Tighten Your Belt : Cells that line the surfaces and cavities of your body are packed tightly together, like bricks in a wall. Your skin, the lining of your mouth or stomach, or blood vessels are springy..pulling back when stretched. How do they stay in shape?
⇛Scientists have discovered that each cell has a tiny belt that acts like a rubber band. Cables, made of actin filaments (in red) are crosslinked and connected together by alpha actinin (blue). The overlapping fluorescent signals color them purple in the image. Motor proteins, known as myosin (green), power this belt and keep it taut. They do this by pulling on the interdigitating cables so that they slide past each other. A variation of this same assembly makes your muscles contract!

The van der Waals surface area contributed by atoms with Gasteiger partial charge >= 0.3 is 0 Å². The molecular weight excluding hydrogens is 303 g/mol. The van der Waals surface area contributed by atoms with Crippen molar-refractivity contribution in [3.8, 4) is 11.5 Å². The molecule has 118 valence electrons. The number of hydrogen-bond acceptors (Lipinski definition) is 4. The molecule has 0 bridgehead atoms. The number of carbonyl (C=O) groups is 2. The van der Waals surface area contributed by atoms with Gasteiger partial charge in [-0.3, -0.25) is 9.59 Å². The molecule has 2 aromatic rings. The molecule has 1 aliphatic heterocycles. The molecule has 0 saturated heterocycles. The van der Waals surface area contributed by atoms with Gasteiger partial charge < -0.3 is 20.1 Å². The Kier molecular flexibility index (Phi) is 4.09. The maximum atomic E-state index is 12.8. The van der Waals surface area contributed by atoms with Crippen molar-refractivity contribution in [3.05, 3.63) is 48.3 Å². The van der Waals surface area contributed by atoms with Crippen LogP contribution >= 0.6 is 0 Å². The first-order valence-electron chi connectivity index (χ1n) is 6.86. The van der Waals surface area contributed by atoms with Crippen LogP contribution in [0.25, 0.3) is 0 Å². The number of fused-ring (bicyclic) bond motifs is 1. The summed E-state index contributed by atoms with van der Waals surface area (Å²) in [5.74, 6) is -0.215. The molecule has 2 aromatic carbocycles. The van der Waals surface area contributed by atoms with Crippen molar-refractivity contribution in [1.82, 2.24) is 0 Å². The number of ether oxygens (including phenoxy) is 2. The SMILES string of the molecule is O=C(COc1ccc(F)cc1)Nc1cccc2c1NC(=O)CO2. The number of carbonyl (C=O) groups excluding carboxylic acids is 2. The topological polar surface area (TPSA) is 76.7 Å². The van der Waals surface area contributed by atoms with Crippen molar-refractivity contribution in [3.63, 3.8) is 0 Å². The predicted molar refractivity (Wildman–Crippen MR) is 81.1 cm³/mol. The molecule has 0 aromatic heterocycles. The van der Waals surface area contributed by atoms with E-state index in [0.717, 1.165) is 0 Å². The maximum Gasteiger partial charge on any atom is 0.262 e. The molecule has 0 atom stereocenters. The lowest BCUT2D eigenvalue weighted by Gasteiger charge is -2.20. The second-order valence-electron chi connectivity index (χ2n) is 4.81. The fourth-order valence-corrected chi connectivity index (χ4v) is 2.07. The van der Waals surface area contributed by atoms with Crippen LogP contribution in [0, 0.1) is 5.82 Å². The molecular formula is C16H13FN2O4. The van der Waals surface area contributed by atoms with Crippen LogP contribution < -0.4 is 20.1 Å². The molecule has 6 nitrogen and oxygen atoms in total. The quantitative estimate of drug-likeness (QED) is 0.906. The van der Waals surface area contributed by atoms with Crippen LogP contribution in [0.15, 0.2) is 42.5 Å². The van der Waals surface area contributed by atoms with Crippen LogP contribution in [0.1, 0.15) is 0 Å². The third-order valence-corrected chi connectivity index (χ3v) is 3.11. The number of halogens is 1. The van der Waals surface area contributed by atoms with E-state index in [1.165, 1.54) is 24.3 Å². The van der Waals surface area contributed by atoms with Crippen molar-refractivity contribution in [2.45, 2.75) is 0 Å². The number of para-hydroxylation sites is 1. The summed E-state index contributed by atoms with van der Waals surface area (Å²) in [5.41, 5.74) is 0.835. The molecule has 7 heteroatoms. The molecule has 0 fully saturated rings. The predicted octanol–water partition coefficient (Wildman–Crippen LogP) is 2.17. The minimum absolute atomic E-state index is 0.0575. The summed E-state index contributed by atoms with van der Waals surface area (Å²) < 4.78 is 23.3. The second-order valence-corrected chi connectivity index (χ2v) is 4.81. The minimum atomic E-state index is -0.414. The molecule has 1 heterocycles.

⇛Notice the beautiful symmetry in the arrangement of these molecules all around the cell. Even the junctions, where three cells meet, maintains its ordered arrangement of cables and motors. This brought to mind the poet Blake (1757–1827):
“Tiger, tiger, burning bright
In the forests of the night,
What immortal hand or eye
Dare frame thy fearful symmetry?”
⇛Reference: Ebrahim et al., 2013 NMII Forms a Contractile Transcellular Sarcomeric Network to Regulate Apical Cell Junctions and Tissue Geometry. Current Biology ▶ http://goo.gl/Pwp7F